Much harder to capture and compare are impacts on biodiversity and habitat, where cause-and-effect relationships are devilishly more complex. But those impacts can be hugely consequential.

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Consider crop production. Much of the industry, worth hundreds of billions annually, relies on pollinating insects—and those insects are in serious decline. But it’s almost impossible to measure what different companies have done to contribute to this decline. A variety of important factors are involved: land-use change, intensive agriculture, pesticide use, climate change, disease, and more. But even if such measurements were possible, would they add up to the value of nature?

Even with clear and comparable ESG measures, there is considerable hubris in allowing today’s investors, asset managers, and business managers to decide what will constitute and enable a good life for our children. Shifts in underlying values and preferences could fundamentally alter the relevance of even the best current ESG measures. Will our children thank us for enabling asset managers to reward the airlines that most effectively shift to biofuels or aggressively offset their carbon emissions? Or will our children measure the value of their investments and their lives in a different way — say, through the quality of relationships they sustain or the time they have for leisure?

Beyond Measures: Keys to Effective Action

These concerns — that ESG measures can obscure important insight into processes, misdirect our attention away from systems, and dangerously misrepresent broader values — don’t mean that companies shouldn’t measure. They should. But they need to do more. Here are three ways they can widen their focus to capture information not just about inputs but also about the processes and systems governing outcomes and impacts.

1. Zoom in to develop insights on processes
To grasp underlying processes, companies should focus on deeply understanding a handful of issues most germane to their core activities. Through this, they stand a greater chance of deeply understanding the causal threads that enable improved impact, and ultimately directing sufficient resources to act on these.

When Nike was critiqued for its suppliers’ labor practices in the 1990s, for example, it took the time to interview 67,000 workers to explore the issues through their experiences, enabled by board member Jill Ker Conway’s network of researchers and women’s organizations. From this, the company was able to create a longer-term strategy involving disclosure, partnering with other brands to improve working conditions, and mobilizing community support.

2. Zoom out to see broader systems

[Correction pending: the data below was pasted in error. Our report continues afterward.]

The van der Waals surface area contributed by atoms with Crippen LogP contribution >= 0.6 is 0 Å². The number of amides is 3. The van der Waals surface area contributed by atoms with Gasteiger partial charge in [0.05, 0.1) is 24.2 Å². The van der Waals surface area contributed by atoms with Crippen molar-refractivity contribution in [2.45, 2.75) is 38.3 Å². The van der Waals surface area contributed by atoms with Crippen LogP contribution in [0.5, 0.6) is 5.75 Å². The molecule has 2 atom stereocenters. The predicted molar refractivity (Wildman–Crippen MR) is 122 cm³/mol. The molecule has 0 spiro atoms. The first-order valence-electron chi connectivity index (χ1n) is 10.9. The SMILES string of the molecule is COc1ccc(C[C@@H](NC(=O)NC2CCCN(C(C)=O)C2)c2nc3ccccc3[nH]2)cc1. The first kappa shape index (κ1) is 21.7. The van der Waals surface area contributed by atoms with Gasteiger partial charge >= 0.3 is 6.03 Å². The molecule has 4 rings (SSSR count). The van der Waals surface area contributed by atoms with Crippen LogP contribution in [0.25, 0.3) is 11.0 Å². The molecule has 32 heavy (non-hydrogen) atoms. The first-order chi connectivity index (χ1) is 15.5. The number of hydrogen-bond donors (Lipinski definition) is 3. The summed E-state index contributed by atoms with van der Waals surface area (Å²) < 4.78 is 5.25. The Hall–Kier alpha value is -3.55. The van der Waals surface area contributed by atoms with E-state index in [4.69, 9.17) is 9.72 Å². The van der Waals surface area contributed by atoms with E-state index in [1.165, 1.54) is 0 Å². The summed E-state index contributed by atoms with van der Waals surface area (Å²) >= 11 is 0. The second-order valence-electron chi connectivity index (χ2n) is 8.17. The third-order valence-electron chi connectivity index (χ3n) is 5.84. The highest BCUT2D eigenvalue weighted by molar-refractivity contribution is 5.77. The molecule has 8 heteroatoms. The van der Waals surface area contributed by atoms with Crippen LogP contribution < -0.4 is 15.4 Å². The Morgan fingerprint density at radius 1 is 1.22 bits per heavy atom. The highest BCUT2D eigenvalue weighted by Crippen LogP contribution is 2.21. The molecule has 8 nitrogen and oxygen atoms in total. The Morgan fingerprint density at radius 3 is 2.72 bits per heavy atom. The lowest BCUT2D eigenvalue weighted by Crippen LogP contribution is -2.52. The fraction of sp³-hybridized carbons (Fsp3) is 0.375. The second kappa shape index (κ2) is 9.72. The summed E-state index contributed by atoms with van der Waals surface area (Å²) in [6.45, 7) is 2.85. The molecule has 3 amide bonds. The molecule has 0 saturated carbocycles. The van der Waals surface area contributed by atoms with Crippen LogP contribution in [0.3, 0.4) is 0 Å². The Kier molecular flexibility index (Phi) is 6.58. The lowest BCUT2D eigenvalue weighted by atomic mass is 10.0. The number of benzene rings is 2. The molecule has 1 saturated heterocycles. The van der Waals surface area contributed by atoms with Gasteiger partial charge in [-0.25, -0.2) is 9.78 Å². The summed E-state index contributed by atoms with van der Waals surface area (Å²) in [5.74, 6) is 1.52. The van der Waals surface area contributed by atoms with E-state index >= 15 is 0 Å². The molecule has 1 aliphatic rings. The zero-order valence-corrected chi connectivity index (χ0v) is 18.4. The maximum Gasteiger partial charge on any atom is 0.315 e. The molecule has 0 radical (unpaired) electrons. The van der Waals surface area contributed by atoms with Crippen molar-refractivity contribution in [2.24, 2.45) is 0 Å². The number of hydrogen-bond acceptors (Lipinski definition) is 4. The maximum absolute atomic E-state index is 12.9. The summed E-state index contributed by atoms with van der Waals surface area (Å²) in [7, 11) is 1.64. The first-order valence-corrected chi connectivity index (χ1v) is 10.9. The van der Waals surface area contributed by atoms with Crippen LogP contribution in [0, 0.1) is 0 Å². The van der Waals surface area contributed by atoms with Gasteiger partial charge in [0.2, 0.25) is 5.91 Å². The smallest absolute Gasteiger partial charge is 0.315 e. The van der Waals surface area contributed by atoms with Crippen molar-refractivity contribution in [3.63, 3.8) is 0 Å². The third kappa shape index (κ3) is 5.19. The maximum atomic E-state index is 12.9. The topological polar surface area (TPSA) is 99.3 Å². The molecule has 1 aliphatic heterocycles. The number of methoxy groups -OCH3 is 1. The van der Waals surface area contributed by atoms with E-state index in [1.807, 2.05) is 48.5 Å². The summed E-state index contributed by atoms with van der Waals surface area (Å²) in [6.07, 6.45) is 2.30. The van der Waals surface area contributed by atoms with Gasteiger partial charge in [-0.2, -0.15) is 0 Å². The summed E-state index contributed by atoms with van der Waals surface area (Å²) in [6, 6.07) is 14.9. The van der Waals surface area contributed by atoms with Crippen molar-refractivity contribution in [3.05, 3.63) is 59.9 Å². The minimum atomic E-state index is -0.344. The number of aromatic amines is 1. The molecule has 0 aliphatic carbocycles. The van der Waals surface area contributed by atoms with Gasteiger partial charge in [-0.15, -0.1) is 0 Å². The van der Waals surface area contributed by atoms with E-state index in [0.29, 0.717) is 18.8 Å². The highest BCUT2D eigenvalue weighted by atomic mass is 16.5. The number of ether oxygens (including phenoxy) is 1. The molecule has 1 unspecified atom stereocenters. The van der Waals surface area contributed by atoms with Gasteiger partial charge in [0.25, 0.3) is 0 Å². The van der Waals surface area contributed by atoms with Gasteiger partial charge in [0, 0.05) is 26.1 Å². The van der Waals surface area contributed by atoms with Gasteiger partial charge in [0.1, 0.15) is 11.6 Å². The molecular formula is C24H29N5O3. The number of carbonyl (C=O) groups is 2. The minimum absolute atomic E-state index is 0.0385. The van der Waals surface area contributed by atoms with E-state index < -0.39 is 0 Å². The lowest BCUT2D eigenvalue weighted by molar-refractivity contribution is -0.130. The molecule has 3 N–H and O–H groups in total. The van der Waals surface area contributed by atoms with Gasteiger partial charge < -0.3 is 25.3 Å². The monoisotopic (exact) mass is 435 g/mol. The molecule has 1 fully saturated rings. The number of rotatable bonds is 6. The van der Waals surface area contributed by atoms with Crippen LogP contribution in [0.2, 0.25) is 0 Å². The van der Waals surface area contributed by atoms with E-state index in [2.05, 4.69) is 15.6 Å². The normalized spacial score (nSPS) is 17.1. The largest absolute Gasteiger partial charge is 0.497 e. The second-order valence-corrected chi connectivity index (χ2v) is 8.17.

Zooming out brings a longer term and broader perspective on issues that demand deep insight. Beginning with the end state and soliciting diverse stakeholder inputs are two approaches to understanding systems and one’s role within them.

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Consider climate change. Carbon emissions dominate the headlines, of course, but zoom out and you’ll start to see the extent to which water stress is a problem that we are going have to confront: By 2030, the world will require 40% more water than it does today. Some companies with agricultural supply chains, like Cargill, Diageo, and Unilever, have acknowledged a future of shared responsibility for watersheds at the catchment level, leading them to develop approaches to regenerative agriculture and watershed restoration that involve local populations and are tailored to local conditions.

Zooming out demands significant engagement beyond organizational boundaries, which should also tap diverse perspectives, enabling a company to learn from and with others on collaborative approaches to systemic issues.

3. Value curiosity and learning
Many people are calling for firms to articulate a purpose beyond profit maximization, so that they can better serve societal values. But purpose is empty without the capacity to execute on it. Getting started with focused “doing” is a more grounded — and potentially complementary — approach that can leverage existing capabilities and talent.

For all the promise of the circular economy to reimagine how we think about waste, some entirely unglamorous possibilities have been unlocked by companies that are doggedly learning from what their people on the front lines do. Years ago, Xerox repair technicians and engineers worked out that simple parts on its leased photocopiers — plastic roller wheels or metal brackets — could be redesigned to make them fail less often, and reusable even after they had failed. Similarly, Patagonia knows that zippers give out far sooner than fabric wears out. Tapping the wisdom of its repair team helps the company rethink product construction so zippers can be replaced without destroying a down sleeping bag or jacket.

The commonality in the above is an emphasis on doing and learning — that is, on not being driven by measures alone. Robust ESG and impact measures can help us keep score, and, when necessary, make course corrections. Ultimately, however, no matter how and what we measure, we need to act our way into greater understanding, insight, and even purpose.